This page contains my own compositions and some quasi-random recordings.
Instruments used: acoustic guitar, electric guitar, Keystation+synthesized midi, electric bass, percussion, wooden carnatic flute. Collaborative work can be found here.
The music player (below) requires your browser to be capable of playing flash applets. A playlist containing all the songs on this page is loaded into the player. Click on the song of your choice or listen to them all. Enjoy!
Click on the corresponding thumbnail images to download songs.
The pane on the right contains embedded YouTube video of some songs by artists that I find truly inspiring.
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Aug 17 2009
My improvisation on Cheluvayya Chelvo, which is a popular folk song in
I am not sure which language the original song is in, so please let me know if you do.
Here is a version of the original folk song.
Feb 7 2009
This piece starts out sober and then gets funky after a couple of minutes. I hope it sounds as enjoyable as it was to create it.
Blowing the Trumpet
Dec 7 2008
For a while, I have been wanting to use horns but never found a convincing enough midi sound. I gave up looking for realism and used Garageband's horns in this mix of latin+hip-hop.
Nov 16 2008
I tried adultrating raga Charukesi, again paying more attention to scale than grammar. It is quite amazing, the transformation that the major scale undergoes with one modified note.
This track is a sacrilegeous mixture of grammars of two different
The main melody is folkish and light, although some could find the tabla loop to be too repetitive.
This track, one of my personal favourites, explores the structure of the raga Brindavanasaranga. Hardly a classical rendition, the main melody is set to a 5 beat cycle while the percussion meanders through 5, 10, and 6 beat cycles. My feeble attempt at a bass solo bombed.
I was excited to try out Garageband. This composition was my first using GB and is a light piece showing off the piano and classical guitar sounds of GB.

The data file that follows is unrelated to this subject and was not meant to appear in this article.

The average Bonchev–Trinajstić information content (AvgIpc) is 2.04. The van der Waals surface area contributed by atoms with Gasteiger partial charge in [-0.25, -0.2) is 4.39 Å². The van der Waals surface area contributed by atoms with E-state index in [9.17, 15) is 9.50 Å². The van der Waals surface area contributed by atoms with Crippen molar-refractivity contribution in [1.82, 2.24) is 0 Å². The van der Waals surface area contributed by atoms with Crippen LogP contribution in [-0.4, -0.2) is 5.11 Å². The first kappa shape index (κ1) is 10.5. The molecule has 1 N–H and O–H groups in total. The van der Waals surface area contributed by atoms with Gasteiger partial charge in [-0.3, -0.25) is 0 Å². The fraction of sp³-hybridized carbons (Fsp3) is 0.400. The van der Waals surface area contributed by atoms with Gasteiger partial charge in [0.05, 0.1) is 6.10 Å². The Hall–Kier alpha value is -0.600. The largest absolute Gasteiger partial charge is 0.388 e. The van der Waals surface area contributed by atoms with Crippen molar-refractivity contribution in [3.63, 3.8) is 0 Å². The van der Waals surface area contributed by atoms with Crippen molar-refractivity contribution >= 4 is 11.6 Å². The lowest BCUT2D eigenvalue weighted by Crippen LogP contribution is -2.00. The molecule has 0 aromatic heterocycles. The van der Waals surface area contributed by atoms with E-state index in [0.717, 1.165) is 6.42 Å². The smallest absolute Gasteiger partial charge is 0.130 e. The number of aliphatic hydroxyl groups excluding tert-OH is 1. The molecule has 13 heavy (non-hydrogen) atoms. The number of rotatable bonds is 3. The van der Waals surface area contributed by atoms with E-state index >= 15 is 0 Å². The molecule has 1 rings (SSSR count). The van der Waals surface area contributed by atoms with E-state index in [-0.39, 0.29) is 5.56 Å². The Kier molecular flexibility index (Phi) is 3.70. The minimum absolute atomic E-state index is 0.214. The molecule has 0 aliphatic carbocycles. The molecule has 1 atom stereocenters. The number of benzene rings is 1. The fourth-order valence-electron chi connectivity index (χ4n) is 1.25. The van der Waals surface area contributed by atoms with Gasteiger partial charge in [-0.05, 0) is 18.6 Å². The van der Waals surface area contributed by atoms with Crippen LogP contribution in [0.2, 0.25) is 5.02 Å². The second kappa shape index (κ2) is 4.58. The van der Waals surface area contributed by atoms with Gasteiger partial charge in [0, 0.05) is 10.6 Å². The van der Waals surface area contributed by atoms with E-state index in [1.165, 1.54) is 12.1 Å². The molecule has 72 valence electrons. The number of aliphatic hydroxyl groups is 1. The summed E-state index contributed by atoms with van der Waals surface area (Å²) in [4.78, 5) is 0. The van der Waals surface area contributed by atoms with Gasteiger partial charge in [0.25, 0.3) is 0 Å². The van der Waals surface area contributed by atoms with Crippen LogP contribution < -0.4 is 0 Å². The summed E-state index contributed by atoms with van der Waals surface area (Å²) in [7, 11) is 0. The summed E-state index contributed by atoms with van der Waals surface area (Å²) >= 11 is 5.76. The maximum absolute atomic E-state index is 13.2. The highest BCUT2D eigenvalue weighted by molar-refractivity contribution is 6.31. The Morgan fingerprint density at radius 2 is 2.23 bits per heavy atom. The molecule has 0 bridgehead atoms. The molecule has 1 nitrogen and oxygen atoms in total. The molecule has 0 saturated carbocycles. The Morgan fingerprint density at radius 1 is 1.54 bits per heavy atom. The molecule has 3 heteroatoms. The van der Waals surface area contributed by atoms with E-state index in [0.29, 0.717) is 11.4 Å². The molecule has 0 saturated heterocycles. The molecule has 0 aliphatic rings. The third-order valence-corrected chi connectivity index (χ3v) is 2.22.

Since I learned Carnatic music on the keyboard as a child, I still find it hard to play the keyboard/piano as used in Western music. The concept of harmony is something that is alien to Indian classical music.
In this track I tried to render a
Carnatic raga- Hemavati- using a fingering technique that is more similar to Western styles. This is a long track, sure to bore you unless it is stacked away in a playlist for listening while working.
Roshta is a very folkish tune that follows the grammar of Niroshta, an uncommon
Carnatic raga. I found this interesting because, the scale is split into the first 3 major notes and the last 3, thus requiring large jumps to avoid the middle notes.
This track contains rhythmic patterns blended with chants from the
vedas . The
Shri Rudram and Chamakam
appear pieced, the blending could have been done better and the percussions sound synthetic, but I enjoyed experimenting with the percussive arrangements.
Revathi is probably the favourite choice for amateur composers because of its deep sounding structures that provide a very typical South Indian feel. I was just playing around with my acoustic guitar and decided to record what I was playing. I even went one step further and chanted the Gayathri mantra in the intro. If I didn't enjoy it so much, I might have been more embarassed of the result.
After a year's gap, I put this piece together with just my laptop keyboard as a midi input device. If you liked this, send me an email- I am curious to see how long I will have to wait.
You're in My Way
My first experiments with an electric guitar and distortion pedal. The main tune is set on a modified version of Dharmavati. The first minute of the slow guitar solo might be too lethargic for some.
The Return of Hemavati
I tried several times to put together something that I liked, in this raga. So far I haven't succeeded. Although I wasn't very happy with this one, it stays on this list.
An experimental composition by mixing the arohana, or ascending grammar of hamsadhwani and avarohana of bahudhari. Sounds very strange to me.
After a little variation for one minute, this track is long and repetitive. A slap bass and percussion keep looping, awaiting mix-ins from enthusiastic visitors.
Classic example of how to ignore percussive or rhythmic rules and just enjoy melody. A slight variant to raga Natai is used as a base. Simple guitaring.
Slow and repetitive, this track sounds like it was played under the influence. It wasn't. I am not sure if that is a good sign. I think this is a good track to improvise over especially for vocal improv.
Console this Guitar
One of my early compositions. Lacks crispness. It's like a big gaussian blur over the result so as to keep the errors from showing. Don't be put off by the gimmicks at the beginning. There's plenty to be put off by later.